First Impressions of Microsoft’s SkyDrive for Mac

I’m starting to really come around to liking Microsoft products.

There, I said it.

The new Outlook webmail client (released a few weeks back) transformed the lackluster Hotmail service into a very modern-looking and intuitive webmail client. And now Microsoft has taken that same initiative over to SkyDrive, Microsoft’s “cloud storage” implementation. It’s available on Windows, Mac, iOS and even Android devices.

As a Dropbox user for a few years, I was curious about MS’s implementation. How do the two services compare? And, more importantly, would SkyDrive’s Mac client be robust, or relegated to second class citizen status?

It turns out SkyDrive is every bit a Mac product that competes quite favorably to Dropbox.

To open a SkyDrive, you’ll need a Hotmail or Outlook account. Like Dropbox, you can access your SkyDrive files via a web browser. And, like Dropbox, you have local access to your files (via a SkyDrive folder) after installing the SkyDrive application.

Right off the bat, SkyDrive gives you 7GB of cloud storage, compared to only 2GB with DropBox. The SkyDrive application walks you through a quick setup procedure where you can specify the location of your SkyDrive folder. When the SkyDrive folder is installed, three subfolders are created: Documents, Pictures, and Public.

ms_skydrive_view

In my testing, transferring files to and from SkyDrive was incredibly fast. Files appear almost instantly after moving them over to your SkyDrive folder. Image previews are neatly arranged in a grid. Furthermore, you can sort your files and even change the layout (List, Grid, SideBar Preview) to match your preference.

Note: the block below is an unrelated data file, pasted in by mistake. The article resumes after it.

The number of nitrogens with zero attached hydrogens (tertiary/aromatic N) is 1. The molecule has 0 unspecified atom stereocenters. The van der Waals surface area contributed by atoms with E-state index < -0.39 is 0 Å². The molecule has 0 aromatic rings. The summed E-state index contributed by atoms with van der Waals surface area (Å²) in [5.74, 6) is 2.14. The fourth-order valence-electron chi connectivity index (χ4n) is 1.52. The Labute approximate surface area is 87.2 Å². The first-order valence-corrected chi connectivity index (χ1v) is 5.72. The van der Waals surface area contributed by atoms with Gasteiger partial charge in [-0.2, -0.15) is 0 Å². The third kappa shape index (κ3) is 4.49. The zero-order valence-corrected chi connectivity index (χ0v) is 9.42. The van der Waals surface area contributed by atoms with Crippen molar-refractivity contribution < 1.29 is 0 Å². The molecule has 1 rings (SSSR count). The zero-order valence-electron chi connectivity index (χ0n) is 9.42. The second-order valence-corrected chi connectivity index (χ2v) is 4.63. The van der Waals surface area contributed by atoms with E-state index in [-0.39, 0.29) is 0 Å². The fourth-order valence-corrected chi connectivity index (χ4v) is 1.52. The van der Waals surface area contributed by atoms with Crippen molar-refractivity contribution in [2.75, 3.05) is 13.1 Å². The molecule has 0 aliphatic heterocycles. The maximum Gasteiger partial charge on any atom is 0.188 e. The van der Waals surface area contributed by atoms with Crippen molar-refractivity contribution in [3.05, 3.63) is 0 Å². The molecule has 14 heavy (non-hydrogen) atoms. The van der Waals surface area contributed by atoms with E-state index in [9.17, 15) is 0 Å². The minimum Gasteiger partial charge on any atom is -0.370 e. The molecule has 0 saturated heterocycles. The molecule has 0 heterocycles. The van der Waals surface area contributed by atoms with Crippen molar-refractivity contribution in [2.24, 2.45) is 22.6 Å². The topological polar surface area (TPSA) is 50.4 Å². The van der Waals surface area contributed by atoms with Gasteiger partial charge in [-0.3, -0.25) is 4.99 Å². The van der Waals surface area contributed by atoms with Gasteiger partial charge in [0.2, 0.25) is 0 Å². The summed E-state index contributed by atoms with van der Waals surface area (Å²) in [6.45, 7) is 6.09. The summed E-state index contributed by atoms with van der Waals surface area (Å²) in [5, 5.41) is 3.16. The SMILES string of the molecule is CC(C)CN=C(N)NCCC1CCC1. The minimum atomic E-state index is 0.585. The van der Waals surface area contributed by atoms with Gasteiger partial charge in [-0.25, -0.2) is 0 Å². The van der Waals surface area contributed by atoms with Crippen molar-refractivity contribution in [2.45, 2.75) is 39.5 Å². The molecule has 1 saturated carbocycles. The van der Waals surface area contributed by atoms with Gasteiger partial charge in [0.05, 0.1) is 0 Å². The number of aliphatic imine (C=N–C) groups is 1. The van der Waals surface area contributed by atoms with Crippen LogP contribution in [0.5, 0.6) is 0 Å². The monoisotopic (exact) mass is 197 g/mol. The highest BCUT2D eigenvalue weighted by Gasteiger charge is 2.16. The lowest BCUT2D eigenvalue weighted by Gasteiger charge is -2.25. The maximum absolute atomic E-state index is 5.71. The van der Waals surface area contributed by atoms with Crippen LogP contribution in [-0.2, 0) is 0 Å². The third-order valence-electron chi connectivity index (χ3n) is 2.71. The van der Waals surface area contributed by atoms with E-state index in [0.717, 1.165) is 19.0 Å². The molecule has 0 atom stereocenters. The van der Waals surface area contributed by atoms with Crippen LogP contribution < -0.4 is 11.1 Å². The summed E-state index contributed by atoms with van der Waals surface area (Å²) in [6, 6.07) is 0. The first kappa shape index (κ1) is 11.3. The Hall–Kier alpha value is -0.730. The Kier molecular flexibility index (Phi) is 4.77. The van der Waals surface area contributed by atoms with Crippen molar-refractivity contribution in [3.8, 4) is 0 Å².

SideBar Preview:

ms_skydrive_sidebar_view

Grid view:

ms_skydrive_grid_view

In short, it is very easy to find what you are looking for in SkyDrive. Hell, it’s intuitive! I never thought I would write those words about a Microsoft product ever. Like Dropbox, you can also share files and folders with others.

The iOS implementation of SkyDrive is very “Mac-like” as well. It’s a great way to carry files on the go. In my testing, everything worked without nary a hitch. It’s obvious that a lot of thorough testing went into SkyDrive.

Need more space? SkyDrive lets you have 20GB for only 10 bucks a year. 50GB is available for $25 / year, and 100GB is only $50 / year. Dropbox charges $100 for 100GB. Microsoft wins on both options and price, by a landslide!

In summary, I’ve never been impressed with Microsoft… until now. Outlook and SkyDrive are both intuitive, fast, and beautiful to look at. Dare I say, they’ve even out-Apple’d Apple. If you’re on the fence, give SkyDrive and Outlook a try. Even if you already have Dropbox, SkyDrive is worth your consideration. (If nothing else, you get an extra 7GB of storage.)

Kudos to the MS development and design team for a job well done.

-Krishna

Pro Tip: I use SkyDrive for storing all my desktop wallpapers. Now I can easily access the same desktop wallpapers from both my laptop and desktop.

These beautiful and intelligent people wrote

  • Jesse
    August 20, 2012 at 9:18 am

    I’ve been trying them out as well and am very pleased with how Microsoft has upped their game. I’m currently trying an evaluation copy of Windows 8 and liking how fast it is.

  • Andrew
    August 20, 2012 at 9:34 am

    I signed up for SkyDrive a few months ago when they were still offering 25gb of storage for free. The Windows client is okay, but doesn’t max out my 50/25 FIOS connection. I’ve mostly been using it for backups.

    I have no idea what happened at Microsoft that turned them around like this (Vista’s poor reception, maybe?). I like the idea of Metro Modern UI, but my impression of the Win 8 previews have been… sour.